Duplication is a particular solution for a relatively narrow set of problems, which seem to me to be largely confined to the drug and health sectors. It makes a lot of sense in those applications, and I applaud this initiative on those terms. However, to blindly apply these standards to other parts of science is trying to shoe not just goats, but fish and dinosaurs as well. Not relying on single studies, asking for confirmation is fine, and part of the usual scientific process. Blindly imposing an arbitrary, impossible standard, however, is not constructive or conducive to good science.
posted by bonehead at 9:28 AM on August 17, 2012 [3 favorites]


(and don't get me started on existing standards of practice that are prescriptive and procedurally-based rather than performance-based).
posted by bonehead at 9:38 AM on August 17, 2012


If it turns out those researchers aren't actually doing useful work, what separates them from the homeopathists?

Well, for starters, even an 11% rate of new, correct results is still [Err: Divide by zero] times better than homeopathy.
posted by en forme de poire at 12:33 PM on August 17, 2012


en forme--

Nobody's going to consider investing a few billion dollars into homeopathy. Remember, it's not that 11% of the results are useful, it's the you don't know *which* 11%.

bonehead--

You make an excellent point. Not all data is of the type that it can be duplicated; in that context, orthogonal confirmation is what we've got (and can be pretty compelling). Science shouldn't be barred from examining non-duplicatable datasets. That being said, I think the majority of applied science is fundamentally duplicative, i.e. "if you do X, Y will happen". Obviously climate change is an exception, but yeah, I don't exactly see a shortage of studies where the underlying experiment could have been replicated, but wasn't.

Mental Wimp--

A good scientist should always be agnostic about what the result will be and design the experiment to fail if the theory isn't true. Beyond that, what you believe is immaterial to the process.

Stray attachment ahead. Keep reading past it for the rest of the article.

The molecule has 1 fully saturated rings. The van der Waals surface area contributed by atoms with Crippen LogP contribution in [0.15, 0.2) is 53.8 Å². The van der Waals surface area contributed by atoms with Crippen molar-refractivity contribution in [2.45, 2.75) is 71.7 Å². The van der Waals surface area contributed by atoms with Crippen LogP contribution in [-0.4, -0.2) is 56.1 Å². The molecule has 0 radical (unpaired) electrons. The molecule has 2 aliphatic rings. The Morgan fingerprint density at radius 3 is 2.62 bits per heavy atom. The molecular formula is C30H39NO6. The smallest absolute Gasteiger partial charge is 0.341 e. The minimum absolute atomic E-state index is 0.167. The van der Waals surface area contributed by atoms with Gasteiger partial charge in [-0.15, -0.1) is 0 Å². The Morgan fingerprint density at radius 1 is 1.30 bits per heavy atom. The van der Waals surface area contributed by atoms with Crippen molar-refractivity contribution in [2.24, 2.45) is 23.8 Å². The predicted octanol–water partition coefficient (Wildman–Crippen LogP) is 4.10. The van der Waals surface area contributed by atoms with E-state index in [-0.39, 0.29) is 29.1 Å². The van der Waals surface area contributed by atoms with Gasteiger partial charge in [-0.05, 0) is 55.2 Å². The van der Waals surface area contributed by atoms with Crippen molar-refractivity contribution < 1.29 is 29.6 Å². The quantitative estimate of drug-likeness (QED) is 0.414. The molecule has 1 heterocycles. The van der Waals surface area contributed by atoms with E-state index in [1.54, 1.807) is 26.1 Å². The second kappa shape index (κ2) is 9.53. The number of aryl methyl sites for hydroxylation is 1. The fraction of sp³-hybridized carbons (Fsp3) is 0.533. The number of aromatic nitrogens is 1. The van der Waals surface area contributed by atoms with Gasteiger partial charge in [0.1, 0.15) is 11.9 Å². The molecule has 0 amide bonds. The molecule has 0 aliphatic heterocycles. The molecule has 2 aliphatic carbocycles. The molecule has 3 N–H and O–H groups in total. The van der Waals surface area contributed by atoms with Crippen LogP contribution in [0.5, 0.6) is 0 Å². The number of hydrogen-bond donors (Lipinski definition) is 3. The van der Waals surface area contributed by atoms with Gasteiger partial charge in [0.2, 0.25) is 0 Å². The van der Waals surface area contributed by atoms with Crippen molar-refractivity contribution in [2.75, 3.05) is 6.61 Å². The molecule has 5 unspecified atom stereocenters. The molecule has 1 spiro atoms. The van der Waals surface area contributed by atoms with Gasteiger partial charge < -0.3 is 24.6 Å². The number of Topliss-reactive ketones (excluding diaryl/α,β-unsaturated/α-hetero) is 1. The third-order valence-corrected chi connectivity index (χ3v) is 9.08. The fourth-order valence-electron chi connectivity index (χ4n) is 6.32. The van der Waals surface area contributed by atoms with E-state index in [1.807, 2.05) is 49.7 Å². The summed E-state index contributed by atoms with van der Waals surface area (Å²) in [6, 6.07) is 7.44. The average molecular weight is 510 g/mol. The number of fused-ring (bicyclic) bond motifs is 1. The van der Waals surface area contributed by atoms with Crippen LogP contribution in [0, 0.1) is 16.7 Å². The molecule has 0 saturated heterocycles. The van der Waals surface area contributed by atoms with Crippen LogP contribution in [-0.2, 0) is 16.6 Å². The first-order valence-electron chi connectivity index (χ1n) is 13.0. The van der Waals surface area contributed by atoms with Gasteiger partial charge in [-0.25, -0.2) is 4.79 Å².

You're coming dangerously close to a No True Scotsman fallacy. Experiments should be agnostically designed, but hypothesi never are. After all, a randomly selected hypothesis is likely to be false, and false in a way that does not illuminate the subject. The problem is that reproducability is not being seen as a confirmation of the original hypothesis; it's being seen as a new hypothesis ("this previous experiment is or isn't repeatable").

An unreproduced experiment is, in a very real way, a sample size of one.
posted by effugas at 5:24 PM on August 17, 2012


s/duplicative/duplicatable/
posted by effugas at 5:25 PM on August 17, 2012


Experiments should be agnostically designed, but hypothesi never are.

The plural is 'hypotheses'. Sorry, but 'hypothesi' is making me twitch.
posted by hoyland at 5:57 PM on August 17, 2012 [1 favorite]


hoyland-- oops :) Thanks for the correction.
posted by effugas at 12:20 AM on August 18, 2012


What doesn't happen nearly enough is that you believe me and you try to reproduce my results anyway, just to be sure.

If you strike "just to be sure" and replace it with "as a foundation for some of your own work", that happens all the time. I read a lot of journal articles in my time in big pharma, occasionally out of curiosity but mostly because I was looking for insight on a problem of my own.
posted by Kid Charlemagne at 11:42 AM on August 22, 2012 [2 favorites]